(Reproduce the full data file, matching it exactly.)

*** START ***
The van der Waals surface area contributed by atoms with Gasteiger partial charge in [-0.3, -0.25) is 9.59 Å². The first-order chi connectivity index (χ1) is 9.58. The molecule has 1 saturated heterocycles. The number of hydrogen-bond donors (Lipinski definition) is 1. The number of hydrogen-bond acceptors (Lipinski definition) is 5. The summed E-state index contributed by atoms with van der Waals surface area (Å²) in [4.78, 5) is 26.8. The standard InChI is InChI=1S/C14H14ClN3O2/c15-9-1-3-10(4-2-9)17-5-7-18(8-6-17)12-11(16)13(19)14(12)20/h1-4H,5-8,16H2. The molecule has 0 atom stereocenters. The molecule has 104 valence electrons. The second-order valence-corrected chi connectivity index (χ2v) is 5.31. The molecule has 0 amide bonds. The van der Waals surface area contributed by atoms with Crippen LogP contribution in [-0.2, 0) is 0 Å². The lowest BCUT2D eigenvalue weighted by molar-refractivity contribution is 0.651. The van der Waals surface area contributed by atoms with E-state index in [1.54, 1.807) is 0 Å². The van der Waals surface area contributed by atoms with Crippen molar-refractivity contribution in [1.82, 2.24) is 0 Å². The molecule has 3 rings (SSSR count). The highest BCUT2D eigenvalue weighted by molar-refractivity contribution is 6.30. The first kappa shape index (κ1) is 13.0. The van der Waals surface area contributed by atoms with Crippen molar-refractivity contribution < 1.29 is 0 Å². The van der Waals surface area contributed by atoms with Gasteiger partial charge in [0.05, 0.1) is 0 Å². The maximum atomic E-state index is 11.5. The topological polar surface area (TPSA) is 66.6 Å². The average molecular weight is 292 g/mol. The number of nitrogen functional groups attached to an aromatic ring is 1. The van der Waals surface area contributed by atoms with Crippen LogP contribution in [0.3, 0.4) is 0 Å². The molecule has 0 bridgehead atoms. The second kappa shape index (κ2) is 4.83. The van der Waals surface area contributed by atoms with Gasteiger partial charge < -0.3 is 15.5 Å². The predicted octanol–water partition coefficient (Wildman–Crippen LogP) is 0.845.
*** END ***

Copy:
The van der Waals surface area contributed by atoms with Gasteiger partial charge in [-0.3, -0.25) is 9.59 Å². The first-order chi connectivity index (χ1) is 9.58. The molecule has 1 saturated heterocycles. The number of hydrogen-bond donors (Lipinski definition) is 1. The number of hydrogen-bond acceptors (Lipinski definition) is 5. The summed E-state index contributed by atoms with van der Waals surface area (Å²) in [4.78, 5) is 26.8. The standard InChI is InChI=1S/C14H14ClN3O2/c15-9-1-3-10(4-2-9)17-5-7-18(8-6-17)12-11(16)13(19)14(12)20/h1-4H,5-8,16H2. The molecule has 0 atom stereocenters. The molecule has 104 valence electrons. The second-order valence-corrected chi connectivity index (χ2v) is 5.31. The molecule has 0 amide bonds. The van der Waals surface area contributed by atoms with Crippen LogP contribution in [-0.2, 0) is 0 Å². The lowest BCUT2D eigenvalue weighted by molar-refractivity contribution is 0.651. The van der Waals surface area contributed by atoms with E-state index in [1.54, 1.807) is 0 Å². The van der Waals surface area contributed by atoms with Crippen molar-refractivity contribution in [1.82, 2.24) is 0 Å². The molecule has 3 rings (SSSR count). The highest BCUT2D eigenvalue weighted by molar-refractivity contribution is 6.30. The first kappa shape index (κ1) is 13.0. The van der Waals surface area contributed by atoms with Crippen molar-refractivity contribution < 1.29 is 0 Å². The van der Waals surface area contributed by atoms with Gasteiger partial charge in [0.05, 0.1) is 0 Å². The maximum atomic E-state index is 11.5. The topological polar surface area (TPSA) is 66.6 Å². The average molecular weight is 292 g/mol. The number of nitrogen functional groups attached to an aromatic ring is 1. The van der Waals surface area contributed by atoms with Crippen LogP contribution in [0.3, 0.4) is 0 Å². The molecule has 0 bridgehead atoms. The second kappa shape index (κ2) is 4.83. The van der Waals surface area contributed by atoms with Gasteiger partial charge < -0.3 is 15.5 Å². The predicted octanol–water partition coefficient (Wildman–Crippen LogP) is 0.845.